Appeal from an order of the Supreme Court, Monroe County (David Michael Barry, J.), entered April 12, 2010. The order, among other things, denied in part plaintiffs' motion for partial summary judgment.
Burke, Albright, Harter & Rzepka, Llp v Sills
Appellate Division, Fourth Department Published by New York State Law Reporting Bureau pursuant to Judiciary Law § 431.
This opinion is uncorrected and subject to revision before publication in the Official Reports.
PRESENT: SMITH, J.P., FAHEY, CARNI, LINDLEY, AND GORSKI, JJ.
It is hereby ORDERED that the order so appealed from is unanimously affirmed without costs.
Plaintiffs commenced this action to recover fees for legal services rendered to defendants' deceased mother (decedent), and defendants asserted counterclaims for, inter alia, legal malpractice. Following discovery, plaintiffs moved for partial summary judgment dismissing the counterclaims, and defendants cross-moved for leave to serve a second amended answer asserting additional counterclaims for fraud and breach of fiduciary duty. Plaintiffs contend that Supreme Court erred in denying that part of their motion with respect to the legal malpractice counterclaim because the only evidence establishing such a counterclaim consists of the audio and video recordings of decedent, which are inadmissible under the Dead Man's Statute (CPLR 4519). We reject that contention inasmuch as plaintiffs "cannot establish [their] entitlement to summary judgment dismissing [that counterclaim] by pointing to alleged gaps in the [defendants'] proof" (Tully v Anderson's Frozen Custard, Inc. [appeal No. 2], 77 AD3d 1474, 1475). In any event, we note that CPLR 4519 bars only testimony of communications with a decedent that are offered "against the executor, administrator or survivor of the deceased person" (emphasis added) and, here, the video and audio recordings of decedent would be offered by defendants as co-executors of decedent's estate in support of their counterclaims. In addition, those recordings are admissible "as evidence of the decedent's testamentary capacity" (Matter of Burack, 201 AD2d 561, 561).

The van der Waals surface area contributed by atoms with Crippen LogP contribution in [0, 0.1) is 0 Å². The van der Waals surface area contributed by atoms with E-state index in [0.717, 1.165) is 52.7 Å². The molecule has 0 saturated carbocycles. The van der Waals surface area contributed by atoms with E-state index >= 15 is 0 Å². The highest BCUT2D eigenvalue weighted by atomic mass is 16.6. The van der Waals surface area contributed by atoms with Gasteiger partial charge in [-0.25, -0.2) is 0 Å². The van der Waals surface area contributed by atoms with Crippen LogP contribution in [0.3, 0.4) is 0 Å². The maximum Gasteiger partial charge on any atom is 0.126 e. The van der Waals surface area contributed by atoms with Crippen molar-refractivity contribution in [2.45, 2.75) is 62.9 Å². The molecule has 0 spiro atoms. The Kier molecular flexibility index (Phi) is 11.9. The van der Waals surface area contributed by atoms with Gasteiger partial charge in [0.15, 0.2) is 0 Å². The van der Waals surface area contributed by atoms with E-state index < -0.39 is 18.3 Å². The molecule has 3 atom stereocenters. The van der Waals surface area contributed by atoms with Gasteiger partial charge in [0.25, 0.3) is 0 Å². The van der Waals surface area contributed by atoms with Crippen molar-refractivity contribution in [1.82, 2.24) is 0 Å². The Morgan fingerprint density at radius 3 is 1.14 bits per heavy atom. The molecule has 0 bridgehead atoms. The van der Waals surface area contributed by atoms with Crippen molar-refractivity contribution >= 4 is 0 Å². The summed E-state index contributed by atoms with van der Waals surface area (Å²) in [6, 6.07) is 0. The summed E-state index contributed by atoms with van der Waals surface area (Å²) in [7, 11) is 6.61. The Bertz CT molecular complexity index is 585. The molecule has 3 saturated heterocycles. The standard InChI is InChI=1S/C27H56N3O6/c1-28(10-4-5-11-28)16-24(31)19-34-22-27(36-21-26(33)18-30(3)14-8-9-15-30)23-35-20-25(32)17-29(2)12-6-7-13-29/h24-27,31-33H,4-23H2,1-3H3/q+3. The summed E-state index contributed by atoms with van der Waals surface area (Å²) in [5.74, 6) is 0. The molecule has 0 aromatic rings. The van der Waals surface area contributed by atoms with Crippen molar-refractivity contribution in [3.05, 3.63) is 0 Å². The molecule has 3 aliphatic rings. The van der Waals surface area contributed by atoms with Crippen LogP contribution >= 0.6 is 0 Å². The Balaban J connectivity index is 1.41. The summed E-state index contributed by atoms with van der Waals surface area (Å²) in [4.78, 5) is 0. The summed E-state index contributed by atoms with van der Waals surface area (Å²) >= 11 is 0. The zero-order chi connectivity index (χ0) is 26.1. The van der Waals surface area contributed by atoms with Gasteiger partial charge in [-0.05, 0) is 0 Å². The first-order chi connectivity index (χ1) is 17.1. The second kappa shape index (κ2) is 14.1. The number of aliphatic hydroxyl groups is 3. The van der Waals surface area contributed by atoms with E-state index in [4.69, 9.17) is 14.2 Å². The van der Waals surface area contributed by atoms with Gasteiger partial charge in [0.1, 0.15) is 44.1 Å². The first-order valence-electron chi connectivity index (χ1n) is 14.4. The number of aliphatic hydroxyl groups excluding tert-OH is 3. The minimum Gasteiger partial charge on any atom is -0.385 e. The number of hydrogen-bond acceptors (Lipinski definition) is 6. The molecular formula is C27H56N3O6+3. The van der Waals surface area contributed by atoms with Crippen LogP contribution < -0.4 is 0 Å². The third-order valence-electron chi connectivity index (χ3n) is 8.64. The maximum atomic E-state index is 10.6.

We reject plaintiffs' further contention that the court erred in granting the cross motion. Contrary to plaintiffs' contention, the proposed counterclaims for fraud and breach of fiduciary duty are not duplicative of the legal malpractice counterclaim. The proposed counterclaims are based on allegations that plaintiffs intended to deceive decedent, whereas the "legal malpractice [counterclaim] is based on negligent conduct" (Moormann v Perini & Hoerger, 65 AD3d 1106, 1108). We reject plaintiffs' further contention that defendants failed to support the proposed counterclaims with admissible evidence. " [L]eave to amend a pleading should be freely granted in the absence of prejudice to the nonmoving party where the amendment is not patently lacking in merit . . ., and the decision whether to grant leave to amend a [pleading] is committed to the sound discretion of the court' " (Palaszynski v Mattice, 78 AD3d 1528, 1528). Here, the evidence submitted by defendants in support of the cross motion establishes that the proposed counterclaims are not patently lacking in merit.
We have reviewed plaintiffs' remaining contentions and conclude that they are without merit.
Patricia L. Morgan Clerk of the Court
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